Rookies best in small portions


Special to

I love garlic.

There, I said it. Iím glad that little skeleton is finally out of the closet.

I like garlic on my steak, in pasta, on toast and even occasionally in my eggs. But every now and then, I take a bite of a dish Ė mind you, not one prepared by my lovely wife Ė that has way too much garlic in it. Itís nasty, overwhelming and thoroughly inedible.

Just as too much garlic can ruin an otherwise delicious meal, so too can an over-abundance of rookies weigh down a fantasy football roster. First-year players may look tasty on the draft-night menu, and selecting them invariably generates an approving nod from your fellow owners, but few will actually provide the long-term nourishment you crave.

Thereís simply too much risk associated with most rookies, ranging from the difficulty of unseating a veteran starter to the adjustments their bodies must make to the faster pace, longer season and more physical demands of the pro game. Promising rookie running backs often struggle picking up blitzes, rookie receivers canít get past hard bumps at the line of scrimmage and rookie quarterbacks have trouble with just about everything.

In 2006, only four players produced consistently for the majority of their rookie seasons: Joseph Addai, Laurence Maroney, Maurice Jones-Drew and Marques Colston. Around mid-season, preseason darlings Reggie Bush and Vince Young began to make their marks. Only Jones-Drew, Young and Colston cracked the Top 15 among fantasy contributors at their position.

Like my favorite seasoning, resist the temptation to heavy-up on the spicy new flavors on the 2007 fantasy buffet.

Hereís a look at my Top 10 Rookie Rankings, in order of their projected first-year fantasy value:

Adrian Peterson, RB, Vikings. No rookie running back can match his physical skills and explosiveness. But Peterson has a history of injury problems, and will be competing for carries Ė at least initially Ė with Chester Taylor. Most worrisome, he joins a talent-deprived offense with an inexperienced quarterback and arguably the worst receiver corps in the league.

Calvin Johnson, WR, Lions. Iíve searched far and wide, and the only negative comment I could find on Johnson is that heís a rookie. Itís hard not to get excited about the physical marvel lining up opposite Roy Williams in Mike Martzís wide-open offense. Even so, the hype machine has inflated his draft stock to the point that he carries a great deal of risk, as with Bush in Ď06.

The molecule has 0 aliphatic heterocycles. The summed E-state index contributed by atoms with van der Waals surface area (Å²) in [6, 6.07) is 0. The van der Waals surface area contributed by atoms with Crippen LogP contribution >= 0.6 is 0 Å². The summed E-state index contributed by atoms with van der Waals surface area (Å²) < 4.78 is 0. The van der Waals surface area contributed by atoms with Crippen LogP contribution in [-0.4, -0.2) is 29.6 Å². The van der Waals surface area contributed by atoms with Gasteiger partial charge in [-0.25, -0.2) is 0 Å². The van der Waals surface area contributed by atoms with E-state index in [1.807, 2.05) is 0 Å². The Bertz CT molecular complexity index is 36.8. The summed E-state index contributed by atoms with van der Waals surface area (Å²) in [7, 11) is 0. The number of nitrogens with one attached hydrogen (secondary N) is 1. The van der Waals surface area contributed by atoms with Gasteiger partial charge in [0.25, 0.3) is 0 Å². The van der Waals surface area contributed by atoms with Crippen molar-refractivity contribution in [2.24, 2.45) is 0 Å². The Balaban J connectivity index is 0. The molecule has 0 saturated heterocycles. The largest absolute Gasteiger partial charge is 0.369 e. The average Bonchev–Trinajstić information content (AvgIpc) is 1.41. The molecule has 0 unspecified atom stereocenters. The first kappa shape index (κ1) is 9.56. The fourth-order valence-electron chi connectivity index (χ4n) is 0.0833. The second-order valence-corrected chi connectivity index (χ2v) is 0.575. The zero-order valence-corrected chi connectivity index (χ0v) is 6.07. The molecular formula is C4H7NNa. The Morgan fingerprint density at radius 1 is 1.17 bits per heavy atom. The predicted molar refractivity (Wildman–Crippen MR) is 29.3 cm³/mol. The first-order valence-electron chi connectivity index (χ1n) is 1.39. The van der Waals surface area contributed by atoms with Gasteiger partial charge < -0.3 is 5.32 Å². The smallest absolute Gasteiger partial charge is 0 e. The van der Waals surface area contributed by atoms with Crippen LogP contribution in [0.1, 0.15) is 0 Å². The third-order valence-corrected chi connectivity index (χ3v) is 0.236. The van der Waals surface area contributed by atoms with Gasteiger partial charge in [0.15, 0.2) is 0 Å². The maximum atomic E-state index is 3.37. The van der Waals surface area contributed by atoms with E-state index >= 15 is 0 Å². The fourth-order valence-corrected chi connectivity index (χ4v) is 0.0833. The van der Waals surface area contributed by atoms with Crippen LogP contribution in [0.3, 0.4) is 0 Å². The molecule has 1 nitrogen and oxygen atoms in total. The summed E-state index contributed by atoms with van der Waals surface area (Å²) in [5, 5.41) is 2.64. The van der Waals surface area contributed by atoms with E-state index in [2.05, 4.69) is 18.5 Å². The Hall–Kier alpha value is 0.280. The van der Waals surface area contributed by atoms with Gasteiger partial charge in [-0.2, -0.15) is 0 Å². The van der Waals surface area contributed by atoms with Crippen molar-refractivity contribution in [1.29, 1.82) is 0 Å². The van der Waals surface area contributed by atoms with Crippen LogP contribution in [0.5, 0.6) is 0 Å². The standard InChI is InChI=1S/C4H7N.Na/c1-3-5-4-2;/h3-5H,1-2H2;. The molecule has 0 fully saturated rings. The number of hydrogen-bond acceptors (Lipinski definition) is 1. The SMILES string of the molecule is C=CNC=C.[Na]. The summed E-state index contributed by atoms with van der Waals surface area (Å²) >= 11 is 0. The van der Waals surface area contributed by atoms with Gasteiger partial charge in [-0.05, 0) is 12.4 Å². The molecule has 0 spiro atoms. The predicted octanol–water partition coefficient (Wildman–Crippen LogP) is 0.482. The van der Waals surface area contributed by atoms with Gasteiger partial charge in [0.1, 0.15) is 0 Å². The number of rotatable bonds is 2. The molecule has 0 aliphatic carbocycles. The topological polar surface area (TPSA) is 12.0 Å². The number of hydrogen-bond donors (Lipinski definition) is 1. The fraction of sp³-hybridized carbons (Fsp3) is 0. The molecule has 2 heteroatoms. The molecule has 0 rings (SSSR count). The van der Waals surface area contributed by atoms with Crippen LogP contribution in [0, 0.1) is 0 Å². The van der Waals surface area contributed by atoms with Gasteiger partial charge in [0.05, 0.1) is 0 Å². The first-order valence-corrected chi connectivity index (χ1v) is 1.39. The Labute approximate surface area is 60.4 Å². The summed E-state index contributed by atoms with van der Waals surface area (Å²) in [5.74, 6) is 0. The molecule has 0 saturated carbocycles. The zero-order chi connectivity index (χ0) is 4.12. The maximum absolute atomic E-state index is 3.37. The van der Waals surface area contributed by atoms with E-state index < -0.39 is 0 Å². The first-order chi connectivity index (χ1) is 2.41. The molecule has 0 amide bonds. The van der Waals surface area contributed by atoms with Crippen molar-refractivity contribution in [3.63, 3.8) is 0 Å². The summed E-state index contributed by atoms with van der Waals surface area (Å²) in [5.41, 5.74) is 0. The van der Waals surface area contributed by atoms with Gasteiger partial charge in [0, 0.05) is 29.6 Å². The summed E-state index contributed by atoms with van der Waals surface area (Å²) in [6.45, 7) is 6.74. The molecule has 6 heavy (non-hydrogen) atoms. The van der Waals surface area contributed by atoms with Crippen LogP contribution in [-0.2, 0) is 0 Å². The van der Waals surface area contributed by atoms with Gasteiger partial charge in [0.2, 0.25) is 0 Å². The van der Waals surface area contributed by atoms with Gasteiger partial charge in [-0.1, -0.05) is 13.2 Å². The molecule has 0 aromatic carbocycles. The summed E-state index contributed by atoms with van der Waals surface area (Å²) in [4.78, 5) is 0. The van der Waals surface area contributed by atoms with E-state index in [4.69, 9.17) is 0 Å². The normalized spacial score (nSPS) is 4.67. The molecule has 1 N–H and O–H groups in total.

Anything shy of Randy Mossí 1,313-yard, 17-TD rookie season may be a disappointment.

Brandon Jackson, RB, Packers. Vernand Morency may get the early-season starts, but itís clear the Packers want the rookie to win the job. Neither big nor particularly fast, Jackson accelerates quickly to the hole and has surprising strength for his size. Donít be surprised if he emerges as a solid fantasy force by mid-season.

Marshawn Lynch, RB, Bills. Heís a virtual lock to start in Week 1, and will face fairly meager competition for carries from the aging Anthony ďA-TrainĒ Thomas and fellow rookie Dwayne Wright. The knock on Lynch is that he split carries in college and may not be powerful enough to handle goal-line duties. And, like Peterson, heís stuck in a lackluster offense. Final caveat: He faces a brutal eight-week stretch to open the season.

Craig Davis, WR, Chargers. When Eric Parker was lost for the first half of the season with a toe injury, the door opened for San Diegoís first-round pick to contribute immediately. He is a versatile receiver that should fit in perfectly with Norv Turnerís offensive attack.

Anthony Gonzalez, WR, Colts. There is absolutely nothing extraordinary about the rookie from Ohio State, except the role that has been handed him on a silver platter. Tapped to replace Brandon Stokley as Peyton Manningís slot receiver, he is destined to produce decent stats over the course of the season.
But unless he catches lightning in a bottle like Stokley did in his magical 2004 season, he is unlikely to be worth a roster spot on most fantasy teams.

JaMarcus Russell, QB, Oakland. A quarterback taken with the first overall pick is virtually guaranteed to see the field in his rookie season. But youíll be in more trouble than the Raiders if you are forced to start him for your fantasy team. There may not be a more ill-fated job on the face of the planet than running the Oakland offense.

Greg Olsen, TE, Bears. Heís whipping up a frenzy in training camp, as the coaching staff experiments lining him up at fullback, in the slot, in two TE sets and in a traditional one tight end formation. With a talented cast around him, he will likely have a handful of excellent games. But consistent production is unlikely as long as he shares time with Desmond Clark.

Justin Medlock, K, Chiefs. He has already won the job, so he canít help but produce. Whether his offense will give him enough opportunities to be a fantasy force is another story.

Robert Meacham, WR, Saints. He probably wonít merit a preseason draft pick, but if the physically gifted rookie earns a starting job on this offense, heíll be a coveted free agent pick-up.